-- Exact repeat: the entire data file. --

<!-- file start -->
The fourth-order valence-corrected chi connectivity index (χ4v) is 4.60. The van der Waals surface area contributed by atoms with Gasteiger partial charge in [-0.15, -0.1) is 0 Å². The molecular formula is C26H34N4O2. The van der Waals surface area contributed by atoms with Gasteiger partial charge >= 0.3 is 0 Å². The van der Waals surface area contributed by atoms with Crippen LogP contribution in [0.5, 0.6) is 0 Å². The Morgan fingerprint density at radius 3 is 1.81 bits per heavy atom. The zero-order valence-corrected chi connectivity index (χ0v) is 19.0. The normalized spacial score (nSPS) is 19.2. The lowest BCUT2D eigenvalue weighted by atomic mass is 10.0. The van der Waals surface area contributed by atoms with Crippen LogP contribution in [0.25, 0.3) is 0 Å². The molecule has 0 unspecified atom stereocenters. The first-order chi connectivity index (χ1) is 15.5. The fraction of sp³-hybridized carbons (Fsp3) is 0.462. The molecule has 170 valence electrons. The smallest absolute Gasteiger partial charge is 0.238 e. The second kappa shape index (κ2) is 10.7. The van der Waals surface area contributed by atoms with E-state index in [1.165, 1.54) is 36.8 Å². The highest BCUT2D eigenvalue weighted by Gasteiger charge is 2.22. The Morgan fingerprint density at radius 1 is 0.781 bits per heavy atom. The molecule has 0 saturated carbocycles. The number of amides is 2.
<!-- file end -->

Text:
The fourth-order valence-corrected chi connectivity index (χ4v) is 4.60. The van der Waals surface area contributed by atoms with Gasteiger partial charge in [-0.15, -0.1) is 0 Å². The molecular formula is C26H34N4O2. The van der Waals surface area contributed by atoms with Gasteiger partial charge >= 0.3 is 0 Å². The van der Waals surface area contributed by atoms with Crippen LogP contribution in [0.5, 0.6) is 0 Å². The Morgan fingerprint density at radius 3 is 1.81 bits per heavy atom. The zero-order valence-corrected chi connectivity index (χ0v) is 19.0. The normalized spacial score (nSPS) is 19.2. The lowest BCUT2D eigenvalue weighted by atomic mass is 10.0. The van der Waals surface area contributed by atoms with Crippen LogP contribution in [0.25, 0.3) is 0 Å². The molecule has 0 unspecified atom stereocenters. The first-order chi connectivity index (χ1) is 15.5. The fraction of sp³-hybridized carbons (Fsp3) is 0.462. The molecule has 170 valence electrons. The smallest absolute Gasteiger partial charge is 0.238 e. The second kappa shape index (κ2) is 10.7. The van der Waals surface area contributed by atoms with E-state index in [1.165, 1.54) is 36.8 Å². The highest BCUT2D eigenvalue weighted by Gasteiger charge is 2.22. The Morgan fingerprint density at radius 1 is 0.781 bits per heavy atom. The molecule has 0 saturated carbocycles. The number of amides is 2.